Open this publication in new window or tab >>Rapeseed straw as a renewable source of hemicelluloses: Extraction, characterization and film formation
2015 (English)In: Carbohydrate Polymers, ISSN 0144-8617, E-ISSN 1879-1344, Vol. 133, p. 179-186Article in journal (Refereed) Published
Abstract [en]

Polymeric hemicelluloses were extracted by autohydrolysis and alkali from a biomass feed consisting of the stems of rapeseed straw according to a full statistical factorial screening design. Water extraction yielded fractions rich in galactoglucomannan, while alkaline extraction yielded primarily xylan. The extracted galactoglucomannan and xylans had similar molecular weights, while the yield of xylan was higher than the yield of galactoglucomannan. The extracted hemicellulose fractions also contained some lignin (7-15%) and traces of Ca, K, Na, and Si. Free-standing films were prepared from the hemicellulose fractions with different xylan:galactoglucomannan ratios. The rapeseed xylan films showed strain-to-break values >60% without any added plasticizers.

Keywords
Rapeseed/canola straw, Extraction, Autohydrolysis, Alkaline extraction, Xylan, Glucomannan, Film
National Category
Polymer Chemistry
Identifiers
urn:nbn:se:kth:diva-175899 (URN)10.1016/j.carbpol.2015.07.023 (DOI)000361920900024 ()26344270 (PubMedID)2-s2.0-84937926293 (Scopus ID)
Funder
Swedish Research Council Formas, 2013-844
Note

QC 20151113

Available from: 2015-11-13 Created: 2015-10-26 Last updated: 2018-09-07Bibliographically approved
2. Rapeseed straw polymeric hemicelluloses obtained by extraction methods based on severity factor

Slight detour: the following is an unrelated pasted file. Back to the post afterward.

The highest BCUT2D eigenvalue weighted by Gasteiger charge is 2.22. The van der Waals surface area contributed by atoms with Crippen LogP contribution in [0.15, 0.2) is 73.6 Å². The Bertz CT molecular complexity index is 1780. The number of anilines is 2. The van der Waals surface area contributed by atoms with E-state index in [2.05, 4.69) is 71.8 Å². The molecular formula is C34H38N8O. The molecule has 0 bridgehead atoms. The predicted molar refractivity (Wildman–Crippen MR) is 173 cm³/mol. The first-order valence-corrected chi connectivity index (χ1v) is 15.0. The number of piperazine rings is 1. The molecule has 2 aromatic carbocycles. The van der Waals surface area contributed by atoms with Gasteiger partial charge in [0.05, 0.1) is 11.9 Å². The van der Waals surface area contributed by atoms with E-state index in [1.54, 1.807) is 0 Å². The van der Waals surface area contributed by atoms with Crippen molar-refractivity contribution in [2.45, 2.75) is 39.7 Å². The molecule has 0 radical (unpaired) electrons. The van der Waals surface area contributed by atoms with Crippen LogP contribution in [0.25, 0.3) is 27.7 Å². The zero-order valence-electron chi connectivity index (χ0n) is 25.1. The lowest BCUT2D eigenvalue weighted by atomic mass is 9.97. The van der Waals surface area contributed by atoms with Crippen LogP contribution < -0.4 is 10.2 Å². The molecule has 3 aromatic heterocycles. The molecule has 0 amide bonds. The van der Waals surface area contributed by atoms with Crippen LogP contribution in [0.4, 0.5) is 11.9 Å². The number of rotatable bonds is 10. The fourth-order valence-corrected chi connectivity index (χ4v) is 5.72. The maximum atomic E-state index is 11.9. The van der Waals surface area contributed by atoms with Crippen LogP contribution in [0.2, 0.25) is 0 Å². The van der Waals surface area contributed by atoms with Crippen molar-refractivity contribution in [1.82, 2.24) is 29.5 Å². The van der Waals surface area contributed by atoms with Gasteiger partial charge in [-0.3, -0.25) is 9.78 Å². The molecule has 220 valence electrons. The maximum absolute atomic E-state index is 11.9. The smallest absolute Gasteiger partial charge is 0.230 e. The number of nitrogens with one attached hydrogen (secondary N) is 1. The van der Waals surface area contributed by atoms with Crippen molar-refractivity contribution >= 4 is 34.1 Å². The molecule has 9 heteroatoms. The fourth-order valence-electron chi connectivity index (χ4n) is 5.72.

Open this publication in new window or tab >>Rapeseed straw polymeric hemicelluloses obtained by extraction methods based on severity factor
2017 (English)In: INDUSTRIAL CROPS AND PRODUCTS, ISSN 0926-6690, Vol. 95, p. 305-315Article in journal (Refereed) Published
Abstract [en]

Rapeseed straw consists of a hard epidermis that is rich in hemicellulose and lignin and a sponge-like interior that consists mainly of cellulose. The stems were subjected to water, alkali or acid as extraction medium. The effects of the extraction conditions were quantified using severity factors and by comparing the effects of different extraction pHs, temperatures and times. Extraction with alkali resulted in a higher yield, 47 g/100 g straw in, compared to water, 6 g/100 g straw in, or an acidic, 5 g/100 g straw in, extraction process. An increase in temperature improved the extraction yield; in particular, more xylan was extracted at an elevated temperature and higher alkalinity. However, at high alkalinity, increased extraction temperatures led to a reduction in the recovery of glucomannan. The highest molecular weights (similar to 35,000 g/mol) of the extracted hemicelluloses were obtained using extraction procedures with 1.5 M NaOH at 110 degrees C and autohydrolysis at 150 degrees C. While these two parameter settings had very similar severity factors, extraction under basic conditions afforded an extract rich in xylan and low in lignin content, whereas autohydrolysis generated a glucomannan-rich extract.

Place, publisher, year, edition, pages
Elsevier, 2017
Keywords
Rapeseed/canola straw, Extraction, Autohydrolysis, Severity factor, Hemicellulose
National Category
Polymer Technologies
Identifiers
urn:nbn:se:kth:diva-200198 (URN)10.1016/j.indcrop.2016.10.038 (DOI)000390621600035 ()2-s2.0-85004143297 (Scopus ID)